David Ferrer could be in for a tough opening match, presuming Marcos Baghdatis can dispatch Victor Estrella in round 1. The pair of veterans last met in 2013, and Ferrer has a 4-1 h2h advantage. That said, Baghdatis has played four matches in recent weeks on grass, while Ferrer is making his season debut on grass, a surface he has gone 5-3 on over the past two seasons. Given his superior play on the season, Ferrer, a French Open quarterfinalist, should advance, and regardless I expect the Baghdatis/Ferrer winner to reach the quarters, perhaps by beating seed Thomaz Bellucci. Presuming Bellucci defeats Alex Zverev/Mikhail Kukushkin. Bellucci hasn’t won a match on grass in 5 years, while Zverev has performed decently well thus far on it, thus in my own bracket I have Zverev into the round of 16.
Adrian Mannarino will open with Diego Schwartzman or Aljaz Bedene in round 2, give Mannarino is the better grass courter I’d expect him to win that match, though Simone Bolelli should test him in round 3. Bolelli opens with a qualifier, and then will face the seed Martin Klizan, who has never had much success on grass. Mannarino and Bolelli have never played, nor has AM played Klizan. Given the questionable form of either player, I’d favor Mannarino to reach the quarters, Bolelli was very poor after qualifying in Queens.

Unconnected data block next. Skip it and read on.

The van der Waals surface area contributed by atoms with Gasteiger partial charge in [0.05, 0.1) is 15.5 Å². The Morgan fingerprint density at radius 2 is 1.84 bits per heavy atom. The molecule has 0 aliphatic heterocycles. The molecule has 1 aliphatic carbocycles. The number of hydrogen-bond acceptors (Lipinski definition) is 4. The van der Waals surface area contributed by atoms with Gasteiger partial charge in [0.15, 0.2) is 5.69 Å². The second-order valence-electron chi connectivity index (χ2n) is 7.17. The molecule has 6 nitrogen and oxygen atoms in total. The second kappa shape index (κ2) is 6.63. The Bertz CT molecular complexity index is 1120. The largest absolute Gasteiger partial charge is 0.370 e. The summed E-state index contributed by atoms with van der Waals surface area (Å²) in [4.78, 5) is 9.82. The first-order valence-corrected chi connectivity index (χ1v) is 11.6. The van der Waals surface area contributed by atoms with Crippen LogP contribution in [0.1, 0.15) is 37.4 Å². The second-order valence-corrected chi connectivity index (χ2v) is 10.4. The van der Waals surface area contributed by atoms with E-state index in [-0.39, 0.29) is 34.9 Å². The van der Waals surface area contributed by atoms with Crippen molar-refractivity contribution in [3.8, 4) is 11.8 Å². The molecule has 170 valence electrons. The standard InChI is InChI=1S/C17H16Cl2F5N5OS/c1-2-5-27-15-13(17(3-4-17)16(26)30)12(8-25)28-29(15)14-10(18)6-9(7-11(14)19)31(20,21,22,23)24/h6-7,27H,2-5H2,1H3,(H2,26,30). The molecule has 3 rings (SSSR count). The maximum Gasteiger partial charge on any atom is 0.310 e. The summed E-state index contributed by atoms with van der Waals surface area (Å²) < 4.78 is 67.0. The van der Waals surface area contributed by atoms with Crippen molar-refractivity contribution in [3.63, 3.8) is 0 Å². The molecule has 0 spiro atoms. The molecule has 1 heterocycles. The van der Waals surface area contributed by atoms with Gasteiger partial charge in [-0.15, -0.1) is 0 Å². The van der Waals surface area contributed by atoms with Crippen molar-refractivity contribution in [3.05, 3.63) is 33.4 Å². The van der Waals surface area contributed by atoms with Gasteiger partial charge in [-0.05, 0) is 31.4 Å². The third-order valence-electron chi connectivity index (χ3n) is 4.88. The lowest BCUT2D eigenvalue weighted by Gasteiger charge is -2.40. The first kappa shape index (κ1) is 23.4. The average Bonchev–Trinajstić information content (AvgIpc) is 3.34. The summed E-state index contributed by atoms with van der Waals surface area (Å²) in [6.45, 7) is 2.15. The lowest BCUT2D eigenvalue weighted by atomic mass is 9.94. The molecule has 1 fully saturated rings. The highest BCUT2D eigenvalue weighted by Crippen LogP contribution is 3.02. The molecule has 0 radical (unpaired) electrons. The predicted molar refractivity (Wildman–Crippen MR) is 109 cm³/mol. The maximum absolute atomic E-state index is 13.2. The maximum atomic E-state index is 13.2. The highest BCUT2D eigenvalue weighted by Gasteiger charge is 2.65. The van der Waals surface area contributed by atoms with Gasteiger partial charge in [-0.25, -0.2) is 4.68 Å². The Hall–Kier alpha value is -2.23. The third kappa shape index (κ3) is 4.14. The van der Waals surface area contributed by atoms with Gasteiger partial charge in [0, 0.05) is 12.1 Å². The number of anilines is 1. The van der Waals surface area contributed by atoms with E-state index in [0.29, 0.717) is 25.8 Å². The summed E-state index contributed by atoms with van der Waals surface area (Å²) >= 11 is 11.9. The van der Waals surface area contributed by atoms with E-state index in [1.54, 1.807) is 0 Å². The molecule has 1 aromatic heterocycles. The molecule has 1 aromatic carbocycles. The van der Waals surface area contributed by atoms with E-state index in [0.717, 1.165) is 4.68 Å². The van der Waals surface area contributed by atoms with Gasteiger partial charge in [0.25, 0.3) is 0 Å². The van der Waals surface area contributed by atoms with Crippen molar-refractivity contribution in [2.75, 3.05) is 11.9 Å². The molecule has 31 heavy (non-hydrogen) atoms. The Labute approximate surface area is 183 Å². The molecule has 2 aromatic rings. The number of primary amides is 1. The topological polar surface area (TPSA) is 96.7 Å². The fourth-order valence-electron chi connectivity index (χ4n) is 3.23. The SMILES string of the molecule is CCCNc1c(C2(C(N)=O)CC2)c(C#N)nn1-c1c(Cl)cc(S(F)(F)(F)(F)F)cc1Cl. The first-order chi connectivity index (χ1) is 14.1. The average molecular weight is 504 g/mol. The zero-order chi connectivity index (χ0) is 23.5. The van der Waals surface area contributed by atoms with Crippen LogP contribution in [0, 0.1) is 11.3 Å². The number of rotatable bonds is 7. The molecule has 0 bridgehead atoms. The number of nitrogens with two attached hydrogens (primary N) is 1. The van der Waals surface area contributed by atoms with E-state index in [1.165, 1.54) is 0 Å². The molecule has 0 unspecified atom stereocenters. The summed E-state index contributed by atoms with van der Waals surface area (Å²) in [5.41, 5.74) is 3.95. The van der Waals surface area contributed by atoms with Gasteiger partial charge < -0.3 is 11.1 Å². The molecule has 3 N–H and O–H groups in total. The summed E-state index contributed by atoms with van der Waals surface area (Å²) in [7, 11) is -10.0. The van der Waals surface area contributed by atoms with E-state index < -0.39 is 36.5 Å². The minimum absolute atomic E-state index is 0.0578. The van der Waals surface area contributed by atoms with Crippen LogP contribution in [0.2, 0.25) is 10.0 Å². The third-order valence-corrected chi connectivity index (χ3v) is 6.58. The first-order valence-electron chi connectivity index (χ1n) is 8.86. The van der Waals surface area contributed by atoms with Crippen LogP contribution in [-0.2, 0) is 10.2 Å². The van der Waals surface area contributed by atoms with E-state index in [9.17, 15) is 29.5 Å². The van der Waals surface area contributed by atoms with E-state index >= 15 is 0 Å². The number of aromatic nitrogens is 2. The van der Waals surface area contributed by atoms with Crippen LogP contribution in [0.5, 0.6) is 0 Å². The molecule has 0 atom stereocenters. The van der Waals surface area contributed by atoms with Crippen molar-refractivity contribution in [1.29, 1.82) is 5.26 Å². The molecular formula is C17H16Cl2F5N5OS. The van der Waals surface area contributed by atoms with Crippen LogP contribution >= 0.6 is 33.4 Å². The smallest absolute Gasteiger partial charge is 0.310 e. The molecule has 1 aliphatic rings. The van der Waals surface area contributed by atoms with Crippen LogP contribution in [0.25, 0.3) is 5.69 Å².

Ferrer beat Mannarino last year in four sets at the AO, Mannarino could pull off the upset, but Ferrer seems like a trusty pick to reach the semis in my mind.
Leonardo Mayer will face the Chung/Ramos winner, Chung would have a great shot at scoring two ATP wins if his form wasn’t poor right now. Mayer actually went 3-1 on grass last year, and thus almost by default of being the only decent player on grass, he should reach the third round. Jiri Vesely should challenge him at that stage though, presuming the young Czech can defeat the winner of James Ward/Tim Smyczek. Given Wardy is a good grass court player, he should beat Smyczek, and perhaps upset Vesely. In a weak, and rather open section, I’m going with Vesely to reach the quarters over Mayer, but this section is hard to predict.